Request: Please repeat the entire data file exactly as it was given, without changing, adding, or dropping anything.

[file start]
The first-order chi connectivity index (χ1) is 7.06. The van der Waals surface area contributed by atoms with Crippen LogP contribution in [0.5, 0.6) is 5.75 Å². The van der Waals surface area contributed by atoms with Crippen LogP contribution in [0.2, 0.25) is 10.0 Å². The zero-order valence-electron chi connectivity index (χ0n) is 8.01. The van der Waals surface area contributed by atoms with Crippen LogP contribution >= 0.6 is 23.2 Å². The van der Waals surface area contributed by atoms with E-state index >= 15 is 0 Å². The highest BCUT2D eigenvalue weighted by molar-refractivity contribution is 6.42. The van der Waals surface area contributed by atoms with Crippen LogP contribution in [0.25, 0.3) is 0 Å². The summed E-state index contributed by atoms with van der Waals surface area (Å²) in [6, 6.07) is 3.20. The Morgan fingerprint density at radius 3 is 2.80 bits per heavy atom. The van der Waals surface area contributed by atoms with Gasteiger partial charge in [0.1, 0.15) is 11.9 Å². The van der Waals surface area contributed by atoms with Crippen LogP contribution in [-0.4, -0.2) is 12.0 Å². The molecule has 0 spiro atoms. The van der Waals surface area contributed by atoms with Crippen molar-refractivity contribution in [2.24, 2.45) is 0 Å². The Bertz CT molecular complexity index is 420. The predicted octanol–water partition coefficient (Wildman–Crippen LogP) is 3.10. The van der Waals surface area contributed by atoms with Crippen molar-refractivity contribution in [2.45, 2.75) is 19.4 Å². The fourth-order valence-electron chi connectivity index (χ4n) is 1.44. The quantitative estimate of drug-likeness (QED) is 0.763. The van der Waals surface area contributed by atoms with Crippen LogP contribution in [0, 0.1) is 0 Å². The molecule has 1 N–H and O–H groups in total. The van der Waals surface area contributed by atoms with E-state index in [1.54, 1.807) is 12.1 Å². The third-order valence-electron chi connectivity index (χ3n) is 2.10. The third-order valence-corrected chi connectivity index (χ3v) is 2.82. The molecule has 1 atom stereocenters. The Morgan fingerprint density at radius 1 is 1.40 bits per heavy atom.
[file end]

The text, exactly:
The first-order chi connectivity index (χ1) is 7.06. The van der Waals surface area contributed by atoms with Crippen LogP contribution in [0.5, 0.6) is 5.75 Å². The van der Waals surface area contributed by atoms with Crippen LogP contribution in [0.2, 0.25) is 10.0 Å². The zero-order valence-electron chi connectivity index (χ0n) is 8.01. The van der Waals surface area contributed by atoms with Crippen LogP contribution >= 0.6 is 23.2 Å². The van der Waals surface area contributed by atoms with E-state index >= 15 is 0 Å². The highest BCUT2D eigenvalue weighted by molar-refractivity contribution is 6.42. The van der Waals surface area contributed by atoms with Crippen LogP contribution in [0.25, 0.3) is 0 Å². The summed E-state index contributed by atoms with van der Waals surface area (Å²) in [6, 6.07) is 3.20. The Morgan fingerprint density at radius 3 is 2.80 bits per heavy atom. The van der Waals surface area contributed by atoms with Gasteiger partial charge in [0.1, 0.15) is 11.9 Å². The van der Waals surface area contributed by atoms with Crippen LogP contribution in [-0.4, -0.2) is 12.0 Å². The molecule has 0 spiro atoms. The van der Waals surface area contributed by atoms with Crippen molar-refractivity contribution in [2.24, 2.45) is 0 Å². The Bertz CT molecular complexity index is 420. The predicted octanol–water partition coefficient (Wildman–Crippen LogP) is 3.10. The van der Waals surface area contributed by atoms with Crippen molar-refractivity contribution in [2.45, 2.75) is 19.4 Å². The fourth-order valence-electron chi connectivity index (χ4n) is 1.44. The quantitative estimate of drug-likeness (QED) is 0.763. The van der Waals surface area contributed by atoms with Crippen LogP contribution in [0, 0.1) is 0 Å². The molecule has 1 N–H and O–H groups in total. The van der Waals surface area contributed by atoms with E-state index in [1.54, 1.807) is 12.1 Å². The third-order valence-electron chi connectivity index (χ3n) is 2.10. The third-order valence-corrected chi connectivity index (χ3v) is 2.82. The molecule has 1 atom stereocenters. The Morgan fingerprint density at radius 1 is 1.40 bits per heavy atom.